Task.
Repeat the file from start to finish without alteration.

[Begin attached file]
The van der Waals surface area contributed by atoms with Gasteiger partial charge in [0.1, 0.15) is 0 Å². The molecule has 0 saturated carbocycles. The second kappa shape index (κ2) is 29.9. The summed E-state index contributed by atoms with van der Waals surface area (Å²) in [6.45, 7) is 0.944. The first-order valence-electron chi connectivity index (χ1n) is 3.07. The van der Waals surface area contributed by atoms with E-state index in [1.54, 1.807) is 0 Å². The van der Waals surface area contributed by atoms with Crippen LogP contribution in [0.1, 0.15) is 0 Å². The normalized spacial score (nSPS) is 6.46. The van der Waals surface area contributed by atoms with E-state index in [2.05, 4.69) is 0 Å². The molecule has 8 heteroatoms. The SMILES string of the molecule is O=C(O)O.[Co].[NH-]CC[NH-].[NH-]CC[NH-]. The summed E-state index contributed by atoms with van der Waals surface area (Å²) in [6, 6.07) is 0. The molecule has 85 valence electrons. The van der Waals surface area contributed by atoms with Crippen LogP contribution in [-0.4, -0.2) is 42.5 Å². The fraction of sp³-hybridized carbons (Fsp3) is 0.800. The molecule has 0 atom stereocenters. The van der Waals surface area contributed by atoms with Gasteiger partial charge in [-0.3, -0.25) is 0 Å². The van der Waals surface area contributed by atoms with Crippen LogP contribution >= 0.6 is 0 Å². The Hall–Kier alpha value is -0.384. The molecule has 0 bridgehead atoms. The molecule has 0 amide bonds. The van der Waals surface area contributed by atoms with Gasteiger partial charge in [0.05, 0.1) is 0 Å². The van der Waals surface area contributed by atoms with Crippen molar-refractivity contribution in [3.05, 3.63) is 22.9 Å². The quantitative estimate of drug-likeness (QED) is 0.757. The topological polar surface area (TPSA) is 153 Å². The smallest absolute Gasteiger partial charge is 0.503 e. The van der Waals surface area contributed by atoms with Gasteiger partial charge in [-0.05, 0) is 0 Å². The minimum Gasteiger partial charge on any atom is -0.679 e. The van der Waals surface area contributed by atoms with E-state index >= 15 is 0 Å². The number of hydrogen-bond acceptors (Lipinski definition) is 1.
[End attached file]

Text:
The van der Waals surface area contributed by atoms with Gasteiger partial charge in [0.1, 0.15) is 0 Å². The molecule has 0 saturated carbocycles. The second kappa shape index (κ2) is 29.9. The summed E-state index contributed by atoms with van der Waals surface area (Å²) in [6.45, 7) is 0.944. The first-order valence-electron chi connectivity index (χ1n) is 3.07. The van der Waals surface area contributed by atoms with E-state index in [1.54, 1.807) is 0 Å². The van der Waals surface area contributed by atoms with Crippen LogP contribution in [0.1, 0.15) is 0 Å². The normalized spacial score (nSPS) is 6.46. The van der Waals surface area contributed by atoms with E-state index in [2.05, 4.69) is 0 Å². The molecule has 8 heteroatoms. The SMILES string of the molecule is O=C(O)O.[Co].[NH-]CC[NH-].[NH-]CC[NH-]. The summed E-state index contributed by atoms with van der Waals surface area (Å²) in [6, 6.07) is 0. The molecule has 85 valence electrons. The van der Waals surface area contributed by atoms with Crippen LogP contribution in [-0.4, -0.2) is 42.5 Å². The fraction of sp³-hybridized carbons (Fsp3) is 0.800. The molecule has 0 atom stereocenters. The van der Waals surface area contributed by atoms with Gasteiger partial charge in [-0.3, -0.25) is 0 Å². The van der Waals surface area contributed by atoms with Crippen LogP contribution >= 0.6 is 0 Å². The Hall–Kier alpha value is -0.384. The molecule has 0 bridgehead atoms. The molecule has 0 amide bonds. The van der Waals surface area contributed by atoms with Gasteiger partial charge in [0.05, 0.1) is 0 Å². The van der Waals surface area contributed by atoms with Crippen molar-refractivity contribution in [3.05, 3.63) is 22.9 Å². The quantitative estimate of drug-likeness (QED) is 0.757. The topological polar surface area (TPSA) is 153 Å². The smallest absolute Gasteiger partial charge is 0.503 e. The van der Waals surface area contributed by atoms with Gasteiger partial charge in [-0.05, 0) is 0 Å². The minimum Gasteiger partial charge on any atom is -0.679 e. The van der Waals surface area contributed by atoms with E-state index >= 15 is 0 Å². The number of hydrogen-bond acceptors (Lipinski definition) is 1.